By Allen Best
Quotas for chains?
BANFF, Alberta – The Rocky Mountain Outlook reports that the Banff municipal council refuses to adopt an outright ban on franchise stores and restaurants. Instead, it will look at a quota system aimed specifically at restaurants – but not retail.
The latest row came when a Toronto-based retailer of bulk teas, David’s, laid plans to open a store in Banff. It has 20 stores across Canada and the United States. The proprietor of the existing tea store, Banff Tea Co., is alarmed, fearful that there’s just not enough customers for tea for two, nor two for tea.
Locally owned businesses have had their troubles competing with chains, but even the local tea shop proprietor believes chains have their place.
“I am not against all chains. I think some chains are necessary, like Safeway and The Dollar Store,” said Susanne Gillies Smith.
“If quotas mean finding a balance within the community and we will be able to represent Banff with a unique mountain town, then I’m all for it.”
The Outlook reports that council members want a process to establish the type and level of quotas for all chain restaurants, not just fast food stores. The town currently has a McDonald’s and a Subway. Quotas for chain retail stores may come later.
Councillor Stavros Karlos said the community needs closure on the issue. “I’ve stayed up all night worrying and figuring out how to move it along in a respectful manner,” he said at a council meeting.
Karlos said he could only consider a quota system it if were tied to an economic development strategy for the town.
“What I’m looking for is a thriving, vibrant downtown core,” he said. “That’s what my vision is.”
Councillor Leslie Taylor said she finds the quota system interesting, as it “does not involve the Town meddling in each and every individual transaction, and it provides long-term clarity over what will and will not be allowed now and in the future.”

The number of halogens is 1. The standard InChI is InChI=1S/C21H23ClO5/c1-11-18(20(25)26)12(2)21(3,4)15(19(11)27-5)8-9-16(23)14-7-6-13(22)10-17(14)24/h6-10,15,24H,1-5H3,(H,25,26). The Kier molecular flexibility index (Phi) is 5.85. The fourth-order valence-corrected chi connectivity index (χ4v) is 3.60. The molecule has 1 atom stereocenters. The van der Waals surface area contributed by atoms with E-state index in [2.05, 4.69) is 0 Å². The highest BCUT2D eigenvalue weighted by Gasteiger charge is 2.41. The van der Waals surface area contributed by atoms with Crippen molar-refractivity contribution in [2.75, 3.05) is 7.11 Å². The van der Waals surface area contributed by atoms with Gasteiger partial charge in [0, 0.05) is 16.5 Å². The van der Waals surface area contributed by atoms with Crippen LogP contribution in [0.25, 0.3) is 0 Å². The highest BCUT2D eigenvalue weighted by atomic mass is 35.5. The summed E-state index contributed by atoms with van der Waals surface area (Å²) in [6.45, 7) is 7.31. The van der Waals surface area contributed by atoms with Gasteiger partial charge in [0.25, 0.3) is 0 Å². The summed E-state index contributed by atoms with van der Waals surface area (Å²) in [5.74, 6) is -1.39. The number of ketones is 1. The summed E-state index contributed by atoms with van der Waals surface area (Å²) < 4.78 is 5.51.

Only one councilor expressed outright opposition, saying government shouldn’t meddle in the free market.
It’s plenty cold, but snow lags
DRIGGS, Idaho – With La Niña still the prevailing weather pattern this winter, there were expectations that the snow cycle might mimic that of last year, when it snowed early and often.
This year, winter is taking its time. At Montana’s Bridger Bowl on Saturday afternoon, dozens of people were skiing and riding down the mountain. But they had walked up on their own. The ski area didn’t have enough snow yet to justify operation of chairlifts.
In Idaho, it’s cold enough to justify the weather as winter. Some thermometers Monday morning dipped to 22 below. But the snow has lagged. Some locals this week reported literally too much rock ‘n’ roll skiing.
In Aspen the story has been more confused. Through November there was far less snow in the valley than last year, but on the slopes of Snowmass there was actually more snow. The Aspen Times points out that last December was exceptionally warm, with rain falling on the streets of Aspen. Ditto for Vail and all the other resorts in Colorado below 9,000 feet.
The 1 percent looks for discounts
ASPEN, Colo. – Three properties in Pitkin County, which were originally listed at a collective $80.9 million, were sold during November for a combined $51.75 million.